The gift of Tongues has been becoming more and more popular over the past 10 years. Christians appear to have differing views on the matter. Some think it is a sign of the HOLY SPIRIT, other think it is a manifestation of demonic forces. There are Bible verses to support both of these opinions, so the issues can become rather confusing. This paper is meant to show exactly everything that the Book of Acts mentions on the subject of tongues. This paper doesn’t refer to any other parts in the Bible regarding tongues. There are three different incidences in the Book of Acts that refers to speaking in tongues. First in Acts 2:4, 6-11 at the day of Pentecost, then in Acts 10:46 at the conversion of Cornelius, and finally in Acts 19:6 at the baptism of the 12 men in Ephesus. I am going to look solely at these events in order to study exactly what the Book of Acts says about tongues. Pentecost
The experience of the Spirit on Pentecost is a fulfillment of the prophecy of John the Baptist concerning the one who would baptize in the Holy Spirit (Matt. 3:11; Mark 1:6; Luke 3:16; John 1:33). This promise is also stated by Jesus Christ in Acts 1:5. The coming of the Spirit at Pentecost is thus tightly tied to a redemptive-historical motif. The day of Pentecost is a Jewish holiday that happens during Passover. It was also known as the “Feast of Weeks” or “Day of First Fruits”. It was a celebration of the harvest. It came after the seven weeks of harvesting that started with the waving of the first barley sheaf during Passover celebrations. By the first century A. D. Pentecost was also considered the anniversary of the giving of the law on Mount Sinai, and was one of the pilgrim festivals of Judaism. When you look at the background of this festival it brings more meaning to the event in Acts chapter 2.
When Israel celebrated Pentecost, they would relive the event of Moses giving them the law in Exodus chapter 19. This makes it especially noteworthy because it was on the day of Pentecost that God introduced the gift of tongues as a means of communicating the gospel in languages they could understand. Ellen white states, From every nation under heaven”4 who were gathered in Jerusalem. “Every known tongue was represented by those assembled. This diversity of languages would have been a great hindrance to the proclamation of the gospel; God therefore in a miraculous manner supplied the deficiency of the apostles. The Holy Spirit did for them what they could not have accomplished for themselves in a lifetime. They could now proclaim the truths of the gospel abroad, speaking with accuracy the languages of those for whom they were laboring.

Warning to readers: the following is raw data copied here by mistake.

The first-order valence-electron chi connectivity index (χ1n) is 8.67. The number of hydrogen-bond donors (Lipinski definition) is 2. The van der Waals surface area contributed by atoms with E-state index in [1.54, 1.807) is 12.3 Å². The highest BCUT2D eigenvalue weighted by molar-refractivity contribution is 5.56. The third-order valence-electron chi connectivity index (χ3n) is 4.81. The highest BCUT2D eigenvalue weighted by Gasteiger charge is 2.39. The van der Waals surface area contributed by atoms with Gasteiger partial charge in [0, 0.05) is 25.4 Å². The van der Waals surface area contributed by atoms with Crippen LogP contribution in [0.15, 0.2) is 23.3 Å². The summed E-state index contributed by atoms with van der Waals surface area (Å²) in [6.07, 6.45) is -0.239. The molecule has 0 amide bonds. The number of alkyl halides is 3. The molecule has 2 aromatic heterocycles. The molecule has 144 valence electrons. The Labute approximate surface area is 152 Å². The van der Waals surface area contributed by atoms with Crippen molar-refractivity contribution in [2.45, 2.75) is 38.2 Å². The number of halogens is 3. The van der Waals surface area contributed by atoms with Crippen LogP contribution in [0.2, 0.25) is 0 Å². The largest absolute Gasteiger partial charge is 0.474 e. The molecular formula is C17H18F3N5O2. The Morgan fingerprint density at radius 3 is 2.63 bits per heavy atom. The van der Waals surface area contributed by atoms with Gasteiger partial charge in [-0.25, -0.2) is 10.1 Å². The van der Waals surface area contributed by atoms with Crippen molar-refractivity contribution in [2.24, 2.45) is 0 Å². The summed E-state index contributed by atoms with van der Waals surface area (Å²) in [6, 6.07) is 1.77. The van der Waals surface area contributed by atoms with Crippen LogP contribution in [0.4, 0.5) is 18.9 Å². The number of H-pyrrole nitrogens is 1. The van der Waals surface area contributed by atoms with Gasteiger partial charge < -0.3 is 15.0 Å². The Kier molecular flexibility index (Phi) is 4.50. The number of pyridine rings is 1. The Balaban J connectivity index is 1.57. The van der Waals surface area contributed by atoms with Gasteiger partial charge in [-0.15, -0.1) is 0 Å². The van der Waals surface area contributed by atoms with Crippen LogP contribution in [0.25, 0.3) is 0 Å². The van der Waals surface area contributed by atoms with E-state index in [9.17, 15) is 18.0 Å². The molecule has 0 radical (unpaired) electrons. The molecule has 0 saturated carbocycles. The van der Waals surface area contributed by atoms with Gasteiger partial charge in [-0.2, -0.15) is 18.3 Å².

It is evident that the gift given at Pentecost was known human languages that were immediately understood by members of the audience without need for interpreters. The word apophtheggomai (“gave them utterance”), while used in other Greek literature to refer to ecstatic utterance, is used by Luke three times in contexts that underscore clarity of speech and understanding. On the day of Pentecost the gift of tongues was given in order to provide the disciples with the proper tool for evangelizing the world. The apostles did not know all the languages that were represented in the multitude that day in Jerusalem, so by giving them tongues God supplied them with what they needed. From that time forward, wherever the apostles went, they had the ability to speak in foreign languages. Languages they could not have learned in a lifetime of study were immediately available to them as a result of this gift. The gift of tongues was extremely valuable in that situation and cannot be over looked. Jesus had commissioned His followers to take the gospel to the whole world. If these Apostles were supposed to go all over the world they would need to know multiple languages, something that these Apostles did not know beforehand.